Red Sox-Yankees series preview
|09.05.13 at 10:34 am ET|
The Red Sox finished off a series victory over the Al Central-leading Tigers in style on Wednesday night, with the team knocking eight home runs by seven different players for a final score of 20-4. With the victory, the Red Sox maintained their 5 1/2-game lead over the Rays in the division and improved to an American League-best 84-57.
The 20 runs scored by the Red Sox stands as the highest total since the team scored 25 back in 2003. The eight home runs tie a franchise record, done just one other time (July 4, 1977, vs. the Blue Jays). The home runs by seven different players set a franchise record. And all of this came against a fellow first-place team, one that the Red Sox could meet again in October.
“One through nine, we have a guy that can hit the ball over the fence,” starting pitcher Ryan Dempster said. “That’s something not a lot of teams have, but at the same time, we’re putting up runs however we can get them.”
Dempster and the Red Sox will meet up with the Yankees for the first time since the incident with Alex Rodriguez that resulted in a five-game suspension for Dempster, although the right-hander will not face the Yanks in this series.
Just when it looks like the Yankees might fall out of the playoff picture, they find a way to string together wins and stay afloat in the division and the wild card chase. While the Yankees sit eight games back of the Red Sox for the AL East lead, they’ve managed to keep themselves in the race for a wild card, currently 2 1/2 games out. The Yankees had a decent month of August, going 16-12, good for their best winning percentage of any month since April.
Getting some of the key members of the lineup back on the field has done wonders for the Yankees. In August, the club put together its best offensive month since April, with the lineup batting a collective .267/.337/.417. The return of players like Derek Jeter and, of course, Rodriguez, plus the acquisitions of Alfonso Soriano and Mark Reynolds have given the Yankees a bit of a spark heading into the stretch.
The series against the Red Sox will be a big one for the Yankees, the kind of series that can all but make or break their chances at a playoff berth. They’ve won five of their last six games but have lost seven of their last 12 contests against the Red Sox. Overall, the Yankees have a winning record against American League East teams, but that mark is skewed by a 13-3 record against the last-place Blue Jays. The Yankees are under .500 against every other AL East club.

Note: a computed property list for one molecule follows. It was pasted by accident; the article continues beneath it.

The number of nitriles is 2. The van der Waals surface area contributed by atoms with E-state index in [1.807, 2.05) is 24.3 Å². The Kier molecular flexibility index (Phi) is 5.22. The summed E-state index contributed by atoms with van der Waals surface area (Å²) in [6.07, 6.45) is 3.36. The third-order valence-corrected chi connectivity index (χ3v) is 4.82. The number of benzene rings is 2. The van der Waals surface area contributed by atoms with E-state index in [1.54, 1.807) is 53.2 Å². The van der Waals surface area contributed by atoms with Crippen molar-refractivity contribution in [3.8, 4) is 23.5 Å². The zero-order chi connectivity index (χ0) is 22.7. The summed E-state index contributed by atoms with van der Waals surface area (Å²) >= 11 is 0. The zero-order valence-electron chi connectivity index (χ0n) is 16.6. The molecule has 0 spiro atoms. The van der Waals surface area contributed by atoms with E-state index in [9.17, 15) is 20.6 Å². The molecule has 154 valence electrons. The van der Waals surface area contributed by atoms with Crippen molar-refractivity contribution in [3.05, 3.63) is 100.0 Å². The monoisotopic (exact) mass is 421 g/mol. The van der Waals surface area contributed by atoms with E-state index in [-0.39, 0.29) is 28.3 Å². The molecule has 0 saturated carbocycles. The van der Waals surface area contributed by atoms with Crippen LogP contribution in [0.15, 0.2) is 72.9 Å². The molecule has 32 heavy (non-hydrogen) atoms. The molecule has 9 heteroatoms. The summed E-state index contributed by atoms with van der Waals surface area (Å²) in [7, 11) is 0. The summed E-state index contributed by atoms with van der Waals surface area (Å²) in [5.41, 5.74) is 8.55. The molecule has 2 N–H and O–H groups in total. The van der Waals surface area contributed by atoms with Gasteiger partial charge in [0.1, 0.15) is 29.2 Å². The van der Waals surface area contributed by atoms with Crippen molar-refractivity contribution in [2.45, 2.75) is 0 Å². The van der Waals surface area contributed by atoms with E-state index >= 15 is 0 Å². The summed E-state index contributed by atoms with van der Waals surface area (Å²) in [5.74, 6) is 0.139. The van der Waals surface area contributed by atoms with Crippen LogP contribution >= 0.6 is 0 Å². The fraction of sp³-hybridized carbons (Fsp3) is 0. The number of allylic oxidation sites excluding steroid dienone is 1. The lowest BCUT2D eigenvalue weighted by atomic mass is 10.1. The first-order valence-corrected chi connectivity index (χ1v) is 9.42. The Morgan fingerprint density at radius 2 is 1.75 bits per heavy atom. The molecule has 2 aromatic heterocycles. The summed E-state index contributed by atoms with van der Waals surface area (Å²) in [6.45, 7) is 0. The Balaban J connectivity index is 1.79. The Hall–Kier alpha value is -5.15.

“[This series] could do a lot to determine where we’re going to be at,” Yankees manager Joe Girardi said after Wednesday’s 6-5 victory over the White Sox. “I think it’s important that we concentrate on one game at a time and not look too far ahead.”
Here are the pitching matchups.
Thursday: Jake Peavy (11-5, 3.91) vs. Ivan Nova (8-4, 2.88)
Friday: Felix Doubront (10-6, 3.89) vs. Andy Pettitte (10-9, 4.01)
Saturday: John Lackey (8-12, 3.22) vs. David Huff (2-0, 1.13)
Sunday: Jon Lester (13-8, 3.88) vs. Hiroki Kuroda (11-10, 2.99)
WHO’S HOT: RED SOX
‘¢ Two nights, two huge hits for Will Middlebrooks. The third baseman provided all the runs the Red Sox would need on Tuesday night, clubbing a two-out, two-run single in the fifth inning (credit also due to Stephen Drew, whose ground-rule double made Middlebrooks’ big hit possible). Middlebrooks came through in a big way again in the series finale, breaking the game open with the second grand slam of his career and first this season. Since returning from Pawtucket, Middlebrooks has impressed at the plate and has stayed consistent with his approach. He’s hitting .343/.413/.529 since his recall on Aug. 10 with seven extra-base hits, along with eight walks against 17 strikeouts, an improvement over his performance earlier in the season. He cooled off for a stretch prior to the series against the Tigers, going 4-for-25 in the previous three series, but Middlebrooks went 5-for-11 in his last three games.
‘¢ It was a special night for David Ortiz at Fenway Park on Wednesday night. The slugger blasted two home runs, the 41st multi-home run game of his career. But even more importantly, Ortiz laced a double to center for the 2,000th hit of his 17-year career. Since breaking out of that lengthy hitless slump, Ortiz is 8-for-21 with 10 RBIs in just his last six games with two doubles, two home runs and five walks against only one strikeout. Ortiz continues to lead the club in just about every offensive category, including batting average, OBP, slugging percentage, home runs and RBIs.
‘¢ Every once in a while, one has to just step back and take in the season that Koji Uehara is having. Lights out might not do his performance justice. Uehara hasn’t allowed a baserunner in 6 2/3 innings, and only one in his last 10. He’s walked just one batter since the beginning of August. And with 25 straight scoreless innings under his belt, he’s coming within shouting distance of Dick Radatz‘s 33-inning inning scoreless streak, which stands as the longest such streak by a reliever in franchise history. Uehara boasts an unbelievably tiny 0.610 WHIP and 1.16 ERA in 62 1/3 innings, while his ERA has shrunk to an astoundingly-low 0.28 in his time as the closer. Uehara, the team’s third choice for the closer’s role, is having one of the best seasons ever by a Red Sox reliever.